GAY men prosecuted under outdated laws can apply to have their convictions erased as new legislation comes into force in Scotland.

Men who were convicted for engaging in sexual acts with another man during a “dark piece of Scotland’s history” will from today receive automatic pardons and are able to have their criminal records scratched from the official records.

The Historical Sexual Offences (Pardons and Disregards) Act – passed unanimously by the Scottish Parliament in June 2018 – is now in force, meaning people criminalised for bisexual or homosexual relationships that are now legal will be pardoned.

Those who have historic convictions can apply to have it “disregarded” from October 15, meaning they will never show up on enhanced disclosure checks as they would have done previously.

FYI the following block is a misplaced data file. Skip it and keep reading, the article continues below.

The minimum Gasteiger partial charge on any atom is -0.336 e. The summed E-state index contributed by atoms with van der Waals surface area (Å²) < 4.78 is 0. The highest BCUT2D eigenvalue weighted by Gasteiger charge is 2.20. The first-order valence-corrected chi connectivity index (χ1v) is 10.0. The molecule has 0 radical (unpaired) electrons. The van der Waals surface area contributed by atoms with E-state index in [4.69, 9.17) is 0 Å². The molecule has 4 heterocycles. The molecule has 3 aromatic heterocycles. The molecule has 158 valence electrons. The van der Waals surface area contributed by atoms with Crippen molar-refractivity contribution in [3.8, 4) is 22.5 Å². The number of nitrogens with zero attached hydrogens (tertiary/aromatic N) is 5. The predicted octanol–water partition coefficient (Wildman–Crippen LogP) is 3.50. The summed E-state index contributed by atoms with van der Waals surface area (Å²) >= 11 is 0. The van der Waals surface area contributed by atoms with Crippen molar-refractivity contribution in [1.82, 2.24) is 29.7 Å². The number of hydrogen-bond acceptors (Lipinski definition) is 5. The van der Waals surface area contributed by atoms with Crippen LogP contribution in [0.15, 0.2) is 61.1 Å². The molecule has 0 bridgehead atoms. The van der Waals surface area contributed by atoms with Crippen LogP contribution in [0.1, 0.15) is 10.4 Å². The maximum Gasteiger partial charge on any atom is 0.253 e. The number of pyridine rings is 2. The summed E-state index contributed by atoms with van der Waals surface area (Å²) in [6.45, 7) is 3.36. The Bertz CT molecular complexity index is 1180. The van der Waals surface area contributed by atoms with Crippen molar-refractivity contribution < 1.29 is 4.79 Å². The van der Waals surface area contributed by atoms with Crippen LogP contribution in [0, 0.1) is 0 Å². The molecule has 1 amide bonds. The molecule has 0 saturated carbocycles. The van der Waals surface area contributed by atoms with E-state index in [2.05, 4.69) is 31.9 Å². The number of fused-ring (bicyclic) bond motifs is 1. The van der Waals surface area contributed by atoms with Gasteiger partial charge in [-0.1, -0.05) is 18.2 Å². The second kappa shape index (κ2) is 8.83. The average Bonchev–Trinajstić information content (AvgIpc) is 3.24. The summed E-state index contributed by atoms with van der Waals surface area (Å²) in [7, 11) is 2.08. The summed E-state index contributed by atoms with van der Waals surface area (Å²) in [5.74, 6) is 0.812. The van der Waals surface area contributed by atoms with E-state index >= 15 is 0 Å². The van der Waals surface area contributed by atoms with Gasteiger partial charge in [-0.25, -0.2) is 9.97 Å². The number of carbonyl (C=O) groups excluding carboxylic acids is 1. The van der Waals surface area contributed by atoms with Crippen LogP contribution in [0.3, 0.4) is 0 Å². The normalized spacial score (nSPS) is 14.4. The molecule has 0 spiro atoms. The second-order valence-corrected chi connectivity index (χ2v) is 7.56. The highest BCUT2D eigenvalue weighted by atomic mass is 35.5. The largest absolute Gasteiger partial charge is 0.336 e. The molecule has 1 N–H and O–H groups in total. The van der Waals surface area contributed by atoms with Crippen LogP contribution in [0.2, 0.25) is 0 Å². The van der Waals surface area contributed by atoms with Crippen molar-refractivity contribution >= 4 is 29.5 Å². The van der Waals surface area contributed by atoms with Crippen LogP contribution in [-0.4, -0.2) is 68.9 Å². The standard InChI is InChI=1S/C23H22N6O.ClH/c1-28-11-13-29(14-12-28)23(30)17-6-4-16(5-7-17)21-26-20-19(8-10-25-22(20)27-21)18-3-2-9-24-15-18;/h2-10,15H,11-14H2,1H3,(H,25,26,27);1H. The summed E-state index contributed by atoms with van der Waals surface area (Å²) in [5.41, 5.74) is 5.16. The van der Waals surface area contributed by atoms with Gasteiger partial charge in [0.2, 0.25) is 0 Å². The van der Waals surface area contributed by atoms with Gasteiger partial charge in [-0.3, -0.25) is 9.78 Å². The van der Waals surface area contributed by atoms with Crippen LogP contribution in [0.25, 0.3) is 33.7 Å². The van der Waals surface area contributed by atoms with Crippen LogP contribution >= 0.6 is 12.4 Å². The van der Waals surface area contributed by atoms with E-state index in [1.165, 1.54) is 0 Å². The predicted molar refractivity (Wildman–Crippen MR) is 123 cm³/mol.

Welcoming the introduction of the “landmark legislation”, Scotland’s Justice Secretary Humza Yousaf said: “There is no place for homophobia, ignorance and hatred in modern Scotland.

“We have been working closely with Police Scotland and other partners to ensure the ‘disregard’ scheme is clear and effective and has appropriate safeguards in place.

“This legislation makes good on the commitments made by the First Minister, who gave an unqualified apology for the now outdated and discriminatory laws, and for the harm they caused to many.”

Same-sex sexual activity between men was made legal in Scotland in 1980 and the age of consent was equalised with those for heterosexual relationships in 2001.

Sophie Bridger, campaigns, policy and research manager for Stonewall Scotland, said: “The new disregards process is a positive step in righting historical wrongs that punished people in same-sex relationships.

“We hope this will bring comfort and closure to those affected and draw a line once and for all under this dark piece of Scotland’s history.”